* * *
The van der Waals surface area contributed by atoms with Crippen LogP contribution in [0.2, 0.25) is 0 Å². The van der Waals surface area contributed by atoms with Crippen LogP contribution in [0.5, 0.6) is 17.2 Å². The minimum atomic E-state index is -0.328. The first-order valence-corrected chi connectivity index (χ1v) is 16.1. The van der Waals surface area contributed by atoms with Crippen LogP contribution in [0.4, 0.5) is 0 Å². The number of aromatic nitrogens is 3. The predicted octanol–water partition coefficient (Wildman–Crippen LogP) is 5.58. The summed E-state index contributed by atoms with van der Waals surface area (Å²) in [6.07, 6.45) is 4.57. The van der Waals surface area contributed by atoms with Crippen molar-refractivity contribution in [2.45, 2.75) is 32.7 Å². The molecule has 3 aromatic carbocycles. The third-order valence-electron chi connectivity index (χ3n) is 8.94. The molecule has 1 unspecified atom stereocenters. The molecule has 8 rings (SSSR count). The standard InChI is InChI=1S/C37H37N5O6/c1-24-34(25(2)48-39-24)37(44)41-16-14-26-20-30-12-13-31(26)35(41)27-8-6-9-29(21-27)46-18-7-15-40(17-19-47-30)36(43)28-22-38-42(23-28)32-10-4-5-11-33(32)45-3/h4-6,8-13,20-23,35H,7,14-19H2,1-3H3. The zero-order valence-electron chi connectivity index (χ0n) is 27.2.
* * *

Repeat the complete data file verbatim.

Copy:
The van der Waals surface area contributed by atoms with Crippen LogP contribution in [0.2, 0.25) is 0 Å². The van der Waals surface area contributed by atoms with Crippen LogP contribution in [0.5, 0.6) is 17.2 Å². The minimum atomic E-state index is -0.328. The first-order valence-corrected chi connectivity index (χ1v) is 16.1. The van der Waals surface area contributed by atoms with Crippen LogP contribution in [0.4, 0.5) is 0 Å². The number of aromatic nitrogens is 3. The predicted octanol–water partition coefficient (Wildman–Crippen LogP) is 5.58. The summed E-state index contributed by atoms with van der Waals surface area (Å²) in [6.07, 6.45) is 4.57. The van der Waals surface area contributed by atoms with Crippen molar-refractivity contribution in [2.45, 2.75) is 32.7 Å². The molecule has 3 aromatic carbocycles. The third-order valence-electron chi connectivity index (χ3n) is 8.94. The molecule has 1 unspecified atom stereocenters. The molecule has 8 rings (SSSR count). The standard InChI is InChI=1S/C37H37N5O6/c1-24-34(25(2)48-39-24)37(44)41-16-14-26-20-30-12-13-31(26)35(41)27-8-6-9-29(21-27)46-18-7-15-40(17-19-47-30)36(43)28-22-38-42(23-28)32-10-4-5-11-33(32)45-3/h4-6,8-13,20-23,35H,7,14-19H2,1-3H3. The zero-order valence-electron chi connectivity index (χ0n) is 27.2.